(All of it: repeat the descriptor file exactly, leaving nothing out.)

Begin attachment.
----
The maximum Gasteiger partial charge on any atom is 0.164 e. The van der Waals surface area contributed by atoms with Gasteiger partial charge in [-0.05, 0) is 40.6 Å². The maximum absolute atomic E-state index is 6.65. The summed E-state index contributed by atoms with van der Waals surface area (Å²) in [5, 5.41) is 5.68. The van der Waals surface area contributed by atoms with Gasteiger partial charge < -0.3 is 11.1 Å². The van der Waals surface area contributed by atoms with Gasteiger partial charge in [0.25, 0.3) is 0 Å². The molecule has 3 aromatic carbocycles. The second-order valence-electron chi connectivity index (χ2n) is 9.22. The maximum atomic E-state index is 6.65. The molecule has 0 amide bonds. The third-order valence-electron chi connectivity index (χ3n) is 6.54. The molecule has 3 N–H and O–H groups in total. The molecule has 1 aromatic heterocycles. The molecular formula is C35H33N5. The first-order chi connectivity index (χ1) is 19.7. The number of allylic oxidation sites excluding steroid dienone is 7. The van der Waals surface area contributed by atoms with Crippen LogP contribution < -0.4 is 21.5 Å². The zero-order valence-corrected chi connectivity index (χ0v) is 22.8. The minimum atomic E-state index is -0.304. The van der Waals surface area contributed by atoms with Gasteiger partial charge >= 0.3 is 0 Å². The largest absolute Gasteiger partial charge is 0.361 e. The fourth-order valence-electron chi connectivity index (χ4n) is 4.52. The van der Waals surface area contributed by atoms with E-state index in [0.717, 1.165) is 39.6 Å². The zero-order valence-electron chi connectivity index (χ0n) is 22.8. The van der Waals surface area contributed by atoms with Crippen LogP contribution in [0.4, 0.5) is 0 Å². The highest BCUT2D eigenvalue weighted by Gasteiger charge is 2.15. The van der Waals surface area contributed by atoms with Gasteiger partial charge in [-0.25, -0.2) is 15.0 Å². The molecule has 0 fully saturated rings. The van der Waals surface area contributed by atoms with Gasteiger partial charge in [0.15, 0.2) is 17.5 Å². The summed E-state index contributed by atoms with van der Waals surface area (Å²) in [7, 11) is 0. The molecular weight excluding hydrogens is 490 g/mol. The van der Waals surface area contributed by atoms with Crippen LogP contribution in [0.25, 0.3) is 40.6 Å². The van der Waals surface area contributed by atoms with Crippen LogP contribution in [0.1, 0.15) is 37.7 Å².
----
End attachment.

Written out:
The maximum Gasteiger partial charge on any atom is 0.164 e. The van der Waals surface area contributed by atoms with Gasteiger partial charge in [-0.05, 0) is 40.6 Å². The maximum absolute atomic E-state index is 6.65. The summed E-state index contributed by atoms with van der Waals surface area (Å²) in [5, 5.41) is 5.68. The van der Waals surface area contributed by atoms with Gasteiger partial charge < -0.3 is 11.1 Å². The van der Waals surface area contributed by atoms with Gasteiger partial charge in [0.25, 0.3) is 0 Å². The molecule has 3 aromatic carbocycles. The second-order valence-electron chi connectivity index (χ2n) is 9.22. The maximum atomic E-state index is 6.65. The molecule has 0 amide bonds. The third-order valence-electron chi connectivity index (χ3n) is 6.54. The molecule has 3 N–H and O–H groups in total. The molecule has 1 aromatic heterocycles. The molecular formula is C35H33N5. The first-order chi connectivity index (χ1) is 19.7. The number of allylic oxidation sites excluding steroid dienone is 7. The van der Waals surface area contributed by atoms with Crippen LogP contribution < -0.4 is 21.5 Å². The zero-order valence-corrected chi connectivity index (χ0v) is 22.8. The minimum atomic E-state index is -0.304. The van der Waals surface area contributed by atoms with Gasteiger partial charge >= 0.3 is 0 Å². The largest absolute Gasteiger partial charge is 0.361 e. The fourth-order valence-electron chi connectivity index (χ4n) is 4.52. The van der Waals surface area contributed by atoms with E-state index in [0.717, 1.165) is 39.6 Å². The zero-order valence-electron chi connectivity index (χ0n) is 22.8. The van der Waals surface area contributed by atoms with Crippen LogP contribution in [0.4, 0.5) is 0 Å². The highest BCUT2D eigenvalue weighted by Gasteiger charge is 2.15. The van der Waals surface area contributed by atoms with Gasteiger partial charge in [-0.25, -0.2) is 15.0 Å². The molecule has 0 fully saturated rings. The van der Waals surface area contributed by atoms with Gasteiger partial charge in [0.15, 0.2) is 17.5 Å². The summed E-state index contributed by atoms with van der Waals surface area (Å²) in [7, 11) is 0. The molecular weight excluding hydrogens is 490 g/mol. The van der Waals surface area contributed by atoms with Crippen LogP contribution in [0.25, 0.3) is 40.6 Å². The van der Waals surface area contributed by atoms with Crippen LogP contribution in [0.1, 0.15) is 37.7 Å².